Also if you want to get all of the data, you'll probably want to transfer it in the most efficient way that's possible. The wikipedia.org servers need to do quite a bit of work to convert the wikicode into HTML. That's time consuming both for you and for the wikipedia.org servers, so simply spidering all pages is not the way to go.
Please be aware that live mirrors of Wikipedia that are dynamically loaded from the Wikimedia servers are prohibited. Please see Wikipedia:Mirrors and forks.
Please do not use a web crawler
Please do not use a web crawler to download large numbers of articles. Aggressive crawling of the server can cause a dramatic slow-down of Wikipedia.
Sample blocked crawler email
IP address nnn.nnn.nnn.nnn was retrieving up to 50 pages per second from wikipedia.org addresses. Robots.txt has a rate limit of one per second set using the Crawl-delay setting. Please respect that setting. If you must exceed it a little, do so only during the least busy times shown in our site load graphs at stats.wikimedia.org/EN/ChartsWikipediaZZ.htm. It's worth noting that to crawl the whole site at one hit per second will take several weeks. The originating IP is now blocked or will be shortly. Please contact us if you want it unblocked. Please don't try to circumvent it – we'll just block your whole IP range.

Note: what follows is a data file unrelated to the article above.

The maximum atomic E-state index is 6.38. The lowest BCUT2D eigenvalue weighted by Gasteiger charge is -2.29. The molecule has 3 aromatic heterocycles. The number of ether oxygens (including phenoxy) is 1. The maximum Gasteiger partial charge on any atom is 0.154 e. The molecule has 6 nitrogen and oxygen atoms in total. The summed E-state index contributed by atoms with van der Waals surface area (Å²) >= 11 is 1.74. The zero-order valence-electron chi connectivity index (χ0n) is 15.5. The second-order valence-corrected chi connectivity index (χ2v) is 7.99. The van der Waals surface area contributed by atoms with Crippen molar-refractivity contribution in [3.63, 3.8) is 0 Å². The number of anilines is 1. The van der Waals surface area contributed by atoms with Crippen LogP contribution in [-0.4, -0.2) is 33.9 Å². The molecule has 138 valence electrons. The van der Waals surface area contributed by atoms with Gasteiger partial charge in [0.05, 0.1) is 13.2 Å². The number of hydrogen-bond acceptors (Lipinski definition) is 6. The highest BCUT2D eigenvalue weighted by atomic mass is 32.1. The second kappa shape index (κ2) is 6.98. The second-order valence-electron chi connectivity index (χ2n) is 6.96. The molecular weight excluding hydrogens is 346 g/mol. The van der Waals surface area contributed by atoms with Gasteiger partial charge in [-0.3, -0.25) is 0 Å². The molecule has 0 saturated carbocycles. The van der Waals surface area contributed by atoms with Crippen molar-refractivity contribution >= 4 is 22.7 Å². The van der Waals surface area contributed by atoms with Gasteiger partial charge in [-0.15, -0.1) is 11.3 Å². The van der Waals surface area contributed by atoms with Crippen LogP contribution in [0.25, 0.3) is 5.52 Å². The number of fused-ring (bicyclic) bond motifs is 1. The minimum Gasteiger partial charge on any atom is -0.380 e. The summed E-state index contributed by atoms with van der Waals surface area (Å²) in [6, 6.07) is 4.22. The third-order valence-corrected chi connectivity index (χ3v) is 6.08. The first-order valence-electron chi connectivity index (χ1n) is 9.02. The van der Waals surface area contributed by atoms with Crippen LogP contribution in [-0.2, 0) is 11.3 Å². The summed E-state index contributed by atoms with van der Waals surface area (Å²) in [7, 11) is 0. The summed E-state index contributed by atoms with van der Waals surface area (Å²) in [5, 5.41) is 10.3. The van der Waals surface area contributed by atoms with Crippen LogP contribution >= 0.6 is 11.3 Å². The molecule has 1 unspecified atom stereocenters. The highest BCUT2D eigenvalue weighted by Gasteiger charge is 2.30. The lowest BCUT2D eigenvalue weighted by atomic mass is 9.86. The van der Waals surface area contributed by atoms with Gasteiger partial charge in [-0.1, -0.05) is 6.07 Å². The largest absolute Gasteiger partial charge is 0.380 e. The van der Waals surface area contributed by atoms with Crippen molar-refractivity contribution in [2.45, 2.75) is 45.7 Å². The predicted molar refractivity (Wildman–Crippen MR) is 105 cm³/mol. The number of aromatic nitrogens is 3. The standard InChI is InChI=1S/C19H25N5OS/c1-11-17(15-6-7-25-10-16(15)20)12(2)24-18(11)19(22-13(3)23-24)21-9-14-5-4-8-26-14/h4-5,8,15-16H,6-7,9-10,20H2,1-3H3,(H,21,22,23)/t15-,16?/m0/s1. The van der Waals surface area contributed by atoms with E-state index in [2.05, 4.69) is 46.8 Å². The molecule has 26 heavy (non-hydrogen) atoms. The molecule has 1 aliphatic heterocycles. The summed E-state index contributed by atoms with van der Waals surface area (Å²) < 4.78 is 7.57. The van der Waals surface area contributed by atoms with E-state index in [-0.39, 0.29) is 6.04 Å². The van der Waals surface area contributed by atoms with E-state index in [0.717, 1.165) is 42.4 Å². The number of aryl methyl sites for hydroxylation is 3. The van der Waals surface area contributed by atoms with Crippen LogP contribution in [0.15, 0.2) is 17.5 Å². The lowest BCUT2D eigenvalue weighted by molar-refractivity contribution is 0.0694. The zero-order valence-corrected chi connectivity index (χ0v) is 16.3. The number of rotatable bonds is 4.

If you want information on how to get our content more efficiently, we offer a variety of methods, including weekly database dumps which you can load into MySQL and crawl locally at any rate you find convenient. Tools are also available which will do that for you as often as you like once you have the infrastructure in place.